Monthly Archives: April 2021

Becoming Dr. Seuss: An exploration of the good and the bad from our favorite children’s author

If you’ve been on the Internet in recent months, you’ll be aware that people have been up in arms over the Seuss estate allowing a few older titles to go out of print. My growing irritation with people completely (and willfully, in some cases) misunderstanding what’s gone on led me to finally picking up a Dr. Seuss biography. Becoming Dr. Seuss Theodor Geisel and the Making of an American Imagination by Brian Jay Jones, one of the more recent Seuss biographies, seemed to be the logical choice, as it had the potential to touch on the topic of caricatures that has landed Seuss in hot water, now and in the past.

Geisel never set out to be a children’s book author and actually got his start in college humor magazines and advertising campaigns. He learned most of his storytelling skills from his work in the U.S. Army, working on propaganda during World War II. When he did decide to write for kids, he got off to a slow start, until The Cat in the Hat launched him into the spotlight, revolutionizing children’s primers. Seuss ultimately became the leader of several imprints within Random House Publishing, focused on writing books that teach kids both to love reading as well as how to do it.

And while many of us would love to make a hero out of this favorite author, the reality is that Geisel had several black marks against him. Throughout his years cartooning he never balked at using misogyny as the punchline of his jokes and during World War II actually used his cartoons to support and promote Japanese-American internment. Added to this was his embracing of the era’s common practice of racist caricaturing within cartoons and drawings. But, as he aged, Geisel himself came to acknowledge that, while acceptable for the time, not everything he’d drawn was tasteful and appropriate. And though he perhaps wasn’t as public about it as we’d expect of someone today, I believe his work shows the growth and change of mindset Geisel experienced.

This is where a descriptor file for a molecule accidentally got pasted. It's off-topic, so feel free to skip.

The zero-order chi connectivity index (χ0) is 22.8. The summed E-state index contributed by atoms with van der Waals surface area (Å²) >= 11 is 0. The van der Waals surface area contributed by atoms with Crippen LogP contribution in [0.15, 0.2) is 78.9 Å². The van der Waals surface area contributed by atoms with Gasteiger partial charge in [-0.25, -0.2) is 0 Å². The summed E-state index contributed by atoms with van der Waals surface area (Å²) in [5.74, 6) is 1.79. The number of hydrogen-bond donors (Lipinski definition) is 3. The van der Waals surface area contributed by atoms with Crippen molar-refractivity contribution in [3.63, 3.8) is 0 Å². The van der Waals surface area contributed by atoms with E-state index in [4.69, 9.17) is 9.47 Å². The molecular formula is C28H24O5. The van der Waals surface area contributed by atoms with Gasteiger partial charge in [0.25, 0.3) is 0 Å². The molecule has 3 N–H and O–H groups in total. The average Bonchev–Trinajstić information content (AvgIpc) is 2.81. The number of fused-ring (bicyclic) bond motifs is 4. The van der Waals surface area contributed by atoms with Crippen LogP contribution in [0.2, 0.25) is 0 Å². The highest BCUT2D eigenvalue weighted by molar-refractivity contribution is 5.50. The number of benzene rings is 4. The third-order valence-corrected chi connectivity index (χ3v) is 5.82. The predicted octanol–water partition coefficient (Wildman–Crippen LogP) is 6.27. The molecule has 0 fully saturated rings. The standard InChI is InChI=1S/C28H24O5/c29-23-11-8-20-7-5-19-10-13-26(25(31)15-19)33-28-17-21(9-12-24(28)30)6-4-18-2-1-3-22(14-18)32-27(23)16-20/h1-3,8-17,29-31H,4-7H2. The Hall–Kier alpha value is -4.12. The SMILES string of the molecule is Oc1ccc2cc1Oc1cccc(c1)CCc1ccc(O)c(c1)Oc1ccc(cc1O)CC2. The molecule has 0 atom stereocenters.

Jones draws from a vast array of research and content to paint a comprehensive picture of Geisel’s life, and he doesn’t try to cover up some of Geisel’s shortcomings. It’s an engaging book that goes beyond just Dr. Seuss–or rather, explores various experiences that made him who he was. Touching on cartoon crusades, propaganda creation, author-publisher relationships, the revolution of children’s primers and the birth of several well-known imprints, readers get knowledge on a lot more than just the man who illustrated many of our childhoods.

I did feel like the book was lacking in visuals, though. A 400+ page book and it only contained eight pages of photos and illustrations. Whether it was too much of an expense to get the rights or they didn’t want to trim the book to make room for more, I felt like this was a lost opportunity, especially when considering many people are unaware of Geisel’s art outside of Seuss books.

While this already-published book can’t touch on the foolish drama of 2021, it’s interesting to see that Jones does touch on the topics in general–in fact, this isn’t the first time some of these titles have been in the hot seat because of problematic illustrations and words.

Knowing this, and knowing that some of the books have already been changed to be more politically correct, it definitely highlights the idea that these books, while containing problematic content, have been retired more because of lack of sales. If the books were still selling well, they’d most likely take them back to the drawing board, as they have done before.

I’ve kept my silence on this topic because I’m inclined to believe that most people aren’t actually interested in learning and dialoguing but just want something to be up in arms about (and I’m jealous of that energy. I’d like to channel some of it just to help me get through my daily to-do list.). But I’ll throw a couple thoughts out here.